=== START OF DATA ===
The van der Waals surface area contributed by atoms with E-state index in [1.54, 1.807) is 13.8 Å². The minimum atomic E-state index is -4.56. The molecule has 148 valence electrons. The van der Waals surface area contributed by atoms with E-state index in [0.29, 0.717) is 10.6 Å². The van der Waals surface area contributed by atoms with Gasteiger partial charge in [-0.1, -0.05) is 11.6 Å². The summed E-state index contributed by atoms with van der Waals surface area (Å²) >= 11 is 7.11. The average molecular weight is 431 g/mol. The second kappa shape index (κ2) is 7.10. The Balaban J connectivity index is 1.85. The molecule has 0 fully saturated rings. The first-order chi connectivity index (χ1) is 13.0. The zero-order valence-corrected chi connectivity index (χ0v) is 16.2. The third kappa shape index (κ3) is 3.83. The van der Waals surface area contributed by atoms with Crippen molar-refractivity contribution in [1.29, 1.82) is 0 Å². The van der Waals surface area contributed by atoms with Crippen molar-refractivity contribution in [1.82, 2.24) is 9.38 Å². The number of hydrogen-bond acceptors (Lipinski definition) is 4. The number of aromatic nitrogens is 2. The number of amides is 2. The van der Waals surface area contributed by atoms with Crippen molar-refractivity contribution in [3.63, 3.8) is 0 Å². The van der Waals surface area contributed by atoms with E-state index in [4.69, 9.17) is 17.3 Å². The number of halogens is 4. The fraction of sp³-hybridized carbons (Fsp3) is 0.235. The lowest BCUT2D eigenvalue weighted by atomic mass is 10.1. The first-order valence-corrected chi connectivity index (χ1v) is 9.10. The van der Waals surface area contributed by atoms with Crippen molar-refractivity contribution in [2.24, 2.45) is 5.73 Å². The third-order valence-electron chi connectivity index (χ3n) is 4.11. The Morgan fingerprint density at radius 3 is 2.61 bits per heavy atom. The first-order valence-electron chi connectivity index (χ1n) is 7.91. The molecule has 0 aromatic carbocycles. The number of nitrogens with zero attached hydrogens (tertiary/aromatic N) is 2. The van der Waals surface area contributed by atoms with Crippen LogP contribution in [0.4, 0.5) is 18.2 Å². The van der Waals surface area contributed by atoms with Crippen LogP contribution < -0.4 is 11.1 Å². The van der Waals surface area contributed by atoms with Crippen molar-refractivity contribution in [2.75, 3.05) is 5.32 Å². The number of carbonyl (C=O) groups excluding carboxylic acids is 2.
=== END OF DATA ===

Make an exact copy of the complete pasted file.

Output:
The van der Waals surface area contributed by atoms with E-state index in [1.54, 1.807) is 13.8 Å². The minimum atomic E-state index is -4.56. The molecule has 148 valence electrons. The van der Waals surface area contributed by atoms with E-state index in [0.29, 0.717) is 10.6 Å². The van der Waals surface area contributed by atoms with Gasteiger partial charge in [-0.1, -0.05) is 11.6 Å². The summed E-state index contributed by atoms with van der Waals surface area (Å²) >= 11 is 7.11. The average molecular weight is 431 g/mol. The second kappa shape index (κ2) is 7.10. The Balaban J connectivity index is 1.85. The molecule has 0 fully saturated rings. The first-order chi connectivity index (χ1) is 13.0. The zero-order valence-corrected chi connectivity index (χ0v) is 16.2. The third kappa shape index (κ3) is 3.83. The van der Waals surface area contributed by atoms with Crippen molar-refractivity contribution in [1.29, 1.82) is 0 Å². The van der Waals surface area contributed by atoms with Crippen molar-refractivity contribution in [1.82, 2.24) is 9.38 Å². The number of hydrogen-bond acceptors (Lipinski definition) is 4. The number of aromatic nitrogens is 2. The number of amides is 2. The van der Waals surface area contributed by atoms with Crippen molar-refractivity contribution in [3.63, 3.8) is 0 Å². The van der Waals surface area contributed by atoms with E-state index in [4.69, 9.17) is 17.3 Å². The number of halogens is 4. The fraction of sp³-hybridized carbons (Fsp3) is 0.235. The lowest BCUT2D eigenvalue weighted by atomic mass is 10.1. The first-order valence-corrected chi connectivity index (χ1v) is 9.10. The van der Waals surface area contributed by atoms with Crippen molar-refractivity contribution in [2.24, 2.45) is 5.73 Å². The third-order valence-electron chi connectivity index (χ3n) is 4.11. The Morgan fingerprint density at radius 3 is 2.61 bits per heavy atom. The first-order valence-electron chi connectivity index (χ1n) is 7.91. The molecule has 0 aromatic carbocycles. The number of nitrogens with zero attached hydrogens (tertiary/aromatic N) is 2. The van der Waals surface area contributed by atoms with Crippen LogP contribution in [0.4, 0.5) is 18.2 Å². The van der Waals surface area contributed by atoms with Crippen LogP contribution < -0.4 is 11.1 Å². The van der Waals surface area contributed by atoms with Crippen molar-refractivity contribution in [2.75, 3.05) is 5.32 Å². The number of carbonyl (C=O) groups excluding carboxylic acids is 2.